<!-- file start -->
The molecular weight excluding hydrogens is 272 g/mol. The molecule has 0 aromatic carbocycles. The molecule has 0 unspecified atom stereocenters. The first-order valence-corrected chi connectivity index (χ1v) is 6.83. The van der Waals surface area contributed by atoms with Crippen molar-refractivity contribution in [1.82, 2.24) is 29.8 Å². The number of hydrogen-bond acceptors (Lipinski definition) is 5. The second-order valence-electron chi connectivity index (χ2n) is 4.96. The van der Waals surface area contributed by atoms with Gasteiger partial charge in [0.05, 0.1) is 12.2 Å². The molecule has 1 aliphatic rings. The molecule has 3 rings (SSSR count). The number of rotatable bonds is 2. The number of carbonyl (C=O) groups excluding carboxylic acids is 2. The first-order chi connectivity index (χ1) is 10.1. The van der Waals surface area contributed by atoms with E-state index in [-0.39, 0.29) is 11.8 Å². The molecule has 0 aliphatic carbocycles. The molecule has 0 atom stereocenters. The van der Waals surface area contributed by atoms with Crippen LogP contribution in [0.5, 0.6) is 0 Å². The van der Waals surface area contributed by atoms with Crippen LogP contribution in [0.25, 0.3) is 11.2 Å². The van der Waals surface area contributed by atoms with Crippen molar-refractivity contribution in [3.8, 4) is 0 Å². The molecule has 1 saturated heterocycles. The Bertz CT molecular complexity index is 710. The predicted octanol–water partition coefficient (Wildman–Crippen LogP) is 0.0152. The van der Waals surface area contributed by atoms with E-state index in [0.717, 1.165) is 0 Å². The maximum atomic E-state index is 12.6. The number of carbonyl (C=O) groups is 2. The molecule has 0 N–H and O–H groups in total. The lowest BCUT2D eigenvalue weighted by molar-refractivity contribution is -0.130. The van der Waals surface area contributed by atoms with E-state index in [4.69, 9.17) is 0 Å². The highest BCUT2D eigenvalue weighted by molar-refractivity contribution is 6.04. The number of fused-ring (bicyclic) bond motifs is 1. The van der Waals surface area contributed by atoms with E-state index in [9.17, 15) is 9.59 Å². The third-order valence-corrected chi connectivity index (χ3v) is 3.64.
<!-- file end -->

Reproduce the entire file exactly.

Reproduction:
The molecular weight excluding hydrogens is 272 g/mol. The molecule has 0 aromatic carbocycles. The molecule has 0 unspecified atom stereocenters. The first-order valence-corrected chi connectivity index (χ1v) is 6.83. The van der Waals surface area contributed by atoms with Crippen molar-refractivity contribution in [1.82, 2.24) is 29.8 Å². The number of hydrogen-bond acceptors (Lipinski definition) is 5. The second-order valence-electron chi connectivity index (χ2n) is 4.96. The van der Waals surface area contributed by atoms with Gasteiger partial charge in [0.05, 0.1) is 12.2 Å². The molecule has 1 aliphatic rings. The molecule has 3 rings (SSSR count). The number of rotatable bonds is 2. The number of carbonyl (C=O) groups excluding carboxylic acids is 2. The first-order chi connectivity index (χ1) is 10.1. The van der Waals surface area contributed by atoms with E-state index in [-0.39, 0.29) is 11.8 Å². The molecule has 0 aliphatic carbocycles. The molecule has 0 atom stereocenters. The van der Waals surface area contributed by atoms with Crippen LogP contribution in [0.5, 0.6) is 0 Å². The van der Waals surface area contributed by atoms with Crippen LogP contribution in [0.25, 0.3) is 11.2 Å². The van der Waals surface area contributed by atoms with Crippen molar-refractivity contribution in [3.8, 4) is 0 Å². The molecule has 1 saturated heterocycles. The Bertz CT molecular complexity index is 710. The predicted octanol–water partition coefficient (Wildman–Crippen LogP) is 0.0152. The van der Waals surface area contributed by atoms with E-state index in [0.717, 1.165) is 0 Å². The maximum atomic E-state index is 12.6. The number of carbonyl (C=O) groups is 2. The molecule has 0 N–H and O–H groups in total. The lowest BCUT2D eigenvalue weighted by molar-refractivity contribution is -0.130. The van der Waals surface area contributed by atoms with E-state index in [4.69, 9.17) is 0 Å². The highest BCUT2D eigenvalue weighted by molar-refractivity contribution is 6.04. The number of fused-ring (bicyclic) bond motifs is 1. The van der Waals surface area contributed by atoms with E-state index in [9.17, 15) is 9.59 Å². The third-order valence-corrected chi connectivity index (χ3v) is 3.64.